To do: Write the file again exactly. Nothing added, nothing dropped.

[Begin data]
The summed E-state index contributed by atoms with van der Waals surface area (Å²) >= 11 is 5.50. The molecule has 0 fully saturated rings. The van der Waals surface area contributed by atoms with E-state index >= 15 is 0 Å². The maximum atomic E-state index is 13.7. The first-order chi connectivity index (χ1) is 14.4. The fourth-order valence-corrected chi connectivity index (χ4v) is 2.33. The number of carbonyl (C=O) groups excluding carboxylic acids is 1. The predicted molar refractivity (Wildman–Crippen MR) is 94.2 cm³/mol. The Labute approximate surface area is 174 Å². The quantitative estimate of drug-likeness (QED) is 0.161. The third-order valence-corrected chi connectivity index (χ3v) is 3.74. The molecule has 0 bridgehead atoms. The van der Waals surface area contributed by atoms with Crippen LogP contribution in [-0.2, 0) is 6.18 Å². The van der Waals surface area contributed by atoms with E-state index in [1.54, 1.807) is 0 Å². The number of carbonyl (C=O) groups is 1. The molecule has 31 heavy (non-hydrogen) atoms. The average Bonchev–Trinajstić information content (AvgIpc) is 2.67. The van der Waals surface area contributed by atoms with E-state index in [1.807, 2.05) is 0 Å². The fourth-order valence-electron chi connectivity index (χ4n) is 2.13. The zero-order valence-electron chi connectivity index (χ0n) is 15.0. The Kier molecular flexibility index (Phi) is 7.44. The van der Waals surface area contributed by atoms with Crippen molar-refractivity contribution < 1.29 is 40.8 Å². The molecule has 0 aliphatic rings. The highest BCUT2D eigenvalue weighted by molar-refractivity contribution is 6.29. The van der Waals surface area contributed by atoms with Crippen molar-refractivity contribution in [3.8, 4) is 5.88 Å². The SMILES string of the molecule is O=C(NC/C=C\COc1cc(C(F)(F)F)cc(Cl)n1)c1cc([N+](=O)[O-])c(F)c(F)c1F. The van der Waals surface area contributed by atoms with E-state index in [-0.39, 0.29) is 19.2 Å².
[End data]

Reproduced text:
The summed E-state index contributed by atoms with van der Waals surface area (Å²) >= 11 is 5.50. The molecule has 0 fully saturated rings. The van der Waals surface area contributed by atoms with E-state index >= 15 is 0 Å². The maximum atomic E-state index is 13.7. The first-order chi connectivity index (χ1) is 14.4. The fourth-order valence-corrected chi connectivity index (χ4v) is 2.33. The number of carbonyl (C=O) groups excluding carboxylic acids is 1. The predicted molar refractivity (Wildman–Crippen MR) is 94.2 cm³/mol. The Labute approximate surface area is 174 Å². The quantitative estimate of drug-likeness (QED) is 0.161. The third-order valence-corrected chi connectivity index (χ3v) is 3.74. The molecule has 0 bridgehead atoms. The van der Waals surface area contributed by atoms with Crippen LogP contribution in [-0.2, 0) is 6.18 Å². The van der Waals surface area contributed by atoms with E-state index in [1.54, 1.807) is 0 Å². The number of carbonyl (C=O) groups is 1. The molecule has 31 heavy (non-hydrogen) atoms. The average Bonchev–Trinajstić information content (AvgIpc) is 2.67. The van der Waals surface area contributed by atoms with E-state index in [1.807, 2.05) is 0 Å². The fourth-order valence-electron chi connectivity index (χ4n) is 2.13. The zero-order valence-electron chi connectivity index (χ0n) is 15.0. The Kier molecular flexibility index (Phi) is 7.44. The van der Waals surface area contributed by atoms with Crippen molar-refractivity contribution < 1.29 is 40.8 Å². The molecule has 0 aliphatic rings. The highest BCUT2D eigenvalue weighted by molar-refractivity contribution is 6.29. The van der Waals surface area contributed by atoms with Crippen molar-refractivity contribution in [3.8, 4) is 5.88 Å². The SMILES string of the molecule is O=C(NC/C=C\COc1cc(C(F)(F)F)cc(Cl)n1)c1cc([N+](=O)[O-])c(F)c(F)c1F. The van der Waals surface area contributed by atoms with E-state index in [-0.39, 0.29) is 19.2 Å².